In Nevada, someone who is at fault for an auto accident is responsible for compensating the other people involved in the accident for their personal injuries and property damage (usually through the at-fault driver’s insurance). Determining whether someone is at fault in a car accident is a legal question requiring a careful examination of the facts of the accident, the drivers involved, and the surrounding circumstances. In Nevada the rule applied to most car accidents is modified comparative negligence
. To understand this rule it helps to break it down into its constituent parts.
Basic negligence in car accidents
Most car accident cases in Nevada rest on the initial question of whether the at-fault driver acted negligently. Negligence
is a common legal standard in many kinds of civil lawsuits. In a negligence case, the plaintiff (that is, the injured party) tries to prove that the at-fault driver (the defendant) was not driving with a reasonable level of care in light of the circumstances, and as a consequence injured the plaintiff. Quite often the facts of the accident determine what a “reasonable level of care” means. A cell phone distraction looks different depending on whether it took place on a sunny day at normal speeds or on a rainy night at speeds well in excess of the limit.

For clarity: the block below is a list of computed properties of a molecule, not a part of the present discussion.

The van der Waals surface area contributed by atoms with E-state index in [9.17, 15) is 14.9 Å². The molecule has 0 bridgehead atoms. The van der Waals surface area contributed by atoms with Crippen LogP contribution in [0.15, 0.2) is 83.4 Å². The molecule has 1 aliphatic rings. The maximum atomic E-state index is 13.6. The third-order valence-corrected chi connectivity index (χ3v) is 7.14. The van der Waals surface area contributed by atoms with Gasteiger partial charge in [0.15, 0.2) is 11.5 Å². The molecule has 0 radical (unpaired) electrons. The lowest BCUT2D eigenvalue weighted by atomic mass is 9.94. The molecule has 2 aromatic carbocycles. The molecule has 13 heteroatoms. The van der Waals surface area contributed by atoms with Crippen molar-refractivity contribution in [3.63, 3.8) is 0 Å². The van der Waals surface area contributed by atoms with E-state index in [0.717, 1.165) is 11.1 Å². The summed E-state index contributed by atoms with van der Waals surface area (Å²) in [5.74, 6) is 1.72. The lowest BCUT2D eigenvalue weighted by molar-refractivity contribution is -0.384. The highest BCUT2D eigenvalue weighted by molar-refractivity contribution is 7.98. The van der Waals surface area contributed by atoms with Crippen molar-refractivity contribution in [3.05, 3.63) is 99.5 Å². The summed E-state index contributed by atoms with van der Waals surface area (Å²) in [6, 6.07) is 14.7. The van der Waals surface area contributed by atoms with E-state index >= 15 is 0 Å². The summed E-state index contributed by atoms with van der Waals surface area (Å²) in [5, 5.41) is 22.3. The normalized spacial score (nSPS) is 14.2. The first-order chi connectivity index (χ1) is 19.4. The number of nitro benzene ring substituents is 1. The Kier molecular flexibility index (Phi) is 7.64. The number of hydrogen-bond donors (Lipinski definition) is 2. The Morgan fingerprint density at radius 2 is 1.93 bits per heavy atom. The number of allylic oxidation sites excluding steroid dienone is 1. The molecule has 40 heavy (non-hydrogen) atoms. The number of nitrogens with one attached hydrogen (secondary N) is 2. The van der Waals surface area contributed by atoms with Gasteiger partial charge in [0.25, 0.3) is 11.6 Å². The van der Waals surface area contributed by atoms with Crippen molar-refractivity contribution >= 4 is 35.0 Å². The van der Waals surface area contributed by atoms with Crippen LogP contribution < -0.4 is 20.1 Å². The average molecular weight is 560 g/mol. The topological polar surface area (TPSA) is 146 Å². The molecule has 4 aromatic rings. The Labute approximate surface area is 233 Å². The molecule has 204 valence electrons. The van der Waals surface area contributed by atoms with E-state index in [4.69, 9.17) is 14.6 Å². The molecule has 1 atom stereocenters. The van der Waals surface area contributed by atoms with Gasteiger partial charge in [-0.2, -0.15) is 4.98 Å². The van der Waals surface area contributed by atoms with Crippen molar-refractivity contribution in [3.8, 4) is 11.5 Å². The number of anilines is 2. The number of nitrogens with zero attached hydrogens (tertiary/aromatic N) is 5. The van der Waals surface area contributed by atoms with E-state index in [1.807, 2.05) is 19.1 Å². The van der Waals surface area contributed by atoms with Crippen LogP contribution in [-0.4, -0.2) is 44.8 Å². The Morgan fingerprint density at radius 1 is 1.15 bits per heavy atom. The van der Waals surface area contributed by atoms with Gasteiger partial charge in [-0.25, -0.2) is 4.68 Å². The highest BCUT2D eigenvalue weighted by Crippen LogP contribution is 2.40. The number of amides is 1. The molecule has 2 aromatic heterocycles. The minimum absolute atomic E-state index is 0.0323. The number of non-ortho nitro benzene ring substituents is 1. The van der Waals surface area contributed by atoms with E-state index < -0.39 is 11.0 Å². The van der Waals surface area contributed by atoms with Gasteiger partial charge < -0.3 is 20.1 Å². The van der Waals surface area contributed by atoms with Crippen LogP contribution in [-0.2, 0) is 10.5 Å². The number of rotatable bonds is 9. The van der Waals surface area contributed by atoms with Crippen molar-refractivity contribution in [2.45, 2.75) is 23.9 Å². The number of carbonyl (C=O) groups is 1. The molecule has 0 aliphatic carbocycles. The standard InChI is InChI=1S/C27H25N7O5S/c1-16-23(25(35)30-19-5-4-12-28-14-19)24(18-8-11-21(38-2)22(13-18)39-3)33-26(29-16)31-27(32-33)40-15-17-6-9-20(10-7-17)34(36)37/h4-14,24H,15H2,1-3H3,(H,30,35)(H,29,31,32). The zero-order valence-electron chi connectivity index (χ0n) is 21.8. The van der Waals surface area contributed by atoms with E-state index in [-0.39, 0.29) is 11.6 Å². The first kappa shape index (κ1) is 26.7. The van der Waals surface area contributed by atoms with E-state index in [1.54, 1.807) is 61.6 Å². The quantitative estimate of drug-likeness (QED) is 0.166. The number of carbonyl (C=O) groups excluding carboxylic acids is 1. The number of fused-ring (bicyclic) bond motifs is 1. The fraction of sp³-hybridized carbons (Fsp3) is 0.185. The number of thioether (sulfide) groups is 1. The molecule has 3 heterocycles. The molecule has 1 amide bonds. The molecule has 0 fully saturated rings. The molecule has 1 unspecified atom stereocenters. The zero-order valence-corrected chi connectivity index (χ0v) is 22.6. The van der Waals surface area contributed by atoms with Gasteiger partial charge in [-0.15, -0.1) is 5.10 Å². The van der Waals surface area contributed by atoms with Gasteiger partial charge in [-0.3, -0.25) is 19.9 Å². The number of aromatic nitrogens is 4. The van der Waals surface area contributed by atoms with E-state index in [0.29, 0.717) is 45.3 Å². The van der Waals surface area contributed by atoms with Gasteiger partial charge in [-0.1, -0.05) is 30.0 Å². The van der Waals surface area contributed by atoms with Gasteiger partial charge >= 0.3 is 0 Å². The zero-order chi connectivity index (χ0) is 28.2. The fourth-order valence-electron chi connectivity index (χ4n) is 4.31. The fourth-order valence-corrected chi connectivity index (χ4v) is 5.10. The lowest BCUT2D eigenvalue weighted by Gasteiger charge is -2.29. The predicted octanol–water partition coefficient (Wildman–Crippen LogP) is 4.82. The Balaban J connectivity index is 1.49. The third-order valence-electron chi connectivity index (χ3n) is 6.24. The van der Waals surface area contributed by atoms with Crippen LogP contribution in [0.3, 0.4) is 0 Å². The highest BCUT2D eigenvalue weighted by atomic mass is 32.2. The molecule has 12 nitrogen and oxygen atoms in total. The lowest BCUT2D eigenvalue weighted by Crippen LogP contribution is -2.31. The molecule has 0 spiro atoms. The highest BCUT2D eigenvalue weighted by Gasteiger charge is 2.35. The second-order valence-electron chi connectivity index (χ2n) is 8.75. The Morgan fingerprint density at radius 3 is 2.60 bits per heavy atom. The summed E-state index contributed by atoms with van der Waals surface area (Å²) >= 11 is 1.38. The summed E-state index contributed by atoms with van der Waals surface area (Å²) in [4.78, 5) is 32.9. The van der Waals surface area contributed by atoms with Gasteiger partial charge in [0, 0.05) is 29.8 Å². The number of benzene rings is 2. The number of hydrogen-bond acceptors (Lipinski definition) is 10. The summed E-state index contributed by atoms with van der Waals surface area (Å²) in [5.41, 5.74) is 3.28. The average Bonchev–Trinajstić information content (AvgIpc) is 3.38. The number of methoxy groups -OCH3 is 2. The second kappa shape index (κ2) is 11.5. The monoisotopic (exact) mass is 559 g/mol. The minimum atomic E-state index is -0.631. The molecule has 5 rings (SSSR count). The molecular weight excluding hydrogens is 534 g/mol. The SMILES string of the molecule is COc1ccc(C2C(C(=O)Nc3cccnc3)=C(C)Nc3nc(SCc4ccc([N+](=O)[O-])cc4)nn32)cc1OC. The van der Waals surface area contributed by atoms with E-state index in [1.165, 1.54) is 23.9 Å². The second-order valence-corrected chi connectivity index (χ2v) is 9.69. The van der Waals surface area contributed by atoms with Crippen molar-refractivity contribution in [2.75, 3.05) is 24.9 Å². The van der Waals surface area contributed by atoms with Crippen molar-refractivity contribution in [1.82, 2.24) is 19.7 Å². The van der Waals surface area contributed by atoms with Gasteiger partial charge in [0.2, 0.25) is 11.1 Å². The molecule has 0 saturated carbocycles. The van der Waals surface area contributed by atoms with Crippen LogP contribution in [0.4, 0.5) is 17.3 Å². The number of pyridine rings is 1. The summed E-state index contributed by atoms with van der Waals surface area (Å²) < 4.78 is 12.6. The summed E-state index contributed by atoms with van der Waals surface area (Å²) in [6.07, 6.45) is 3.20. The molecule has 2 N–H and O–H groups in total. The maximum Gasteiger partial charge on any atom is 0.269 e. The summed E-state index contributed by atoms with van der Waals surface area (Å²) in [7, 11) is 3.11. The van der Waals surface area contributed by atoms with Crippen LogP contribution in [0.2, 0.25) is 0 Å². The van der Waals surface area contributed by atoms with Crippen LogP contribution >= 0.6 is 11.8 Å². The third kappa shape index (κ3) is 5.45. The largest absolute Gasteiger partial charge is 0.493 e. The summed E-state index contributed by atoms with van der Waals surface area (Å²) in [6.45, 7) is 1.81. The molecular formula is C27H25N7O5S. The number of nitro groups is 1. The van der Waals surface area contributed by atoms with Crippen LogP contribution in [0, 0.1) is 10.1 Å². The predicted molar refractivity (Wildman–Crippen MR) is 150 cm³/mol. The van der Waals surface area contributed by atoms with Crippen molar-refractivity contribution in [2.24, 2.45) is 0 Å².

Comparative negligence can offset some liability
But basic negligence doesn’t account for an important feature of car accidents: it’s relatively rare for one driver to be exclusively at fault. In response, Nevada applies the rule of comparative
negligence, which offsets the at-fault driver’s responsibility by the extent to which the other driver (or drivers) contributed to the accident. For example, say the defendant swerved into the plaintiff’s lane and caused the plaintiff to smash into a guard rail. If the plaintiff was distracted by a cell phone at the time of the accident, the defendant could argue that the distraction impeded the defendant’s reactions and therefore contributed to the accident by, say, 20%.
The modified rule protects victims
Nevada applies a modified
comparative negligence rule to car accident cases, in the sense that if the fault analysis concludes that the plaintiff was more than 50% at fault, the defendant doesn’t owe any damages at all. The modified comparative negligence rule discourages lawsuits that seem to flip accidents on their heads, putting the accidents’ victims in the role of defendants while the truly at-fault driver seeks recovery. Of course, in practice even a seemingly clear case can grow uncertain if the factual analysis begins to edge the defendant’s contribution to the accident toward the 51% cutoff point.
It’s important to talk to an attorney after a serious car accident
Although the facts of a car accident may at first seem straightforward, they can undergo complex interpretations in the hands of attorneys who are working to protect the interests of their clients. In a lawsuit, understanding how to handle bad facts and take advantage of good ones requires the expert guidance of an experienced lawyer.
Greenman Goldberg Raby Martinez has represented victims of car accidents in Las Vegas for over 45 years. If you have been in an accident and you have questions about your legal options, our experienced team of attorneys is here to help. Reach out to us today at 702-388-4476, or send us a request through our site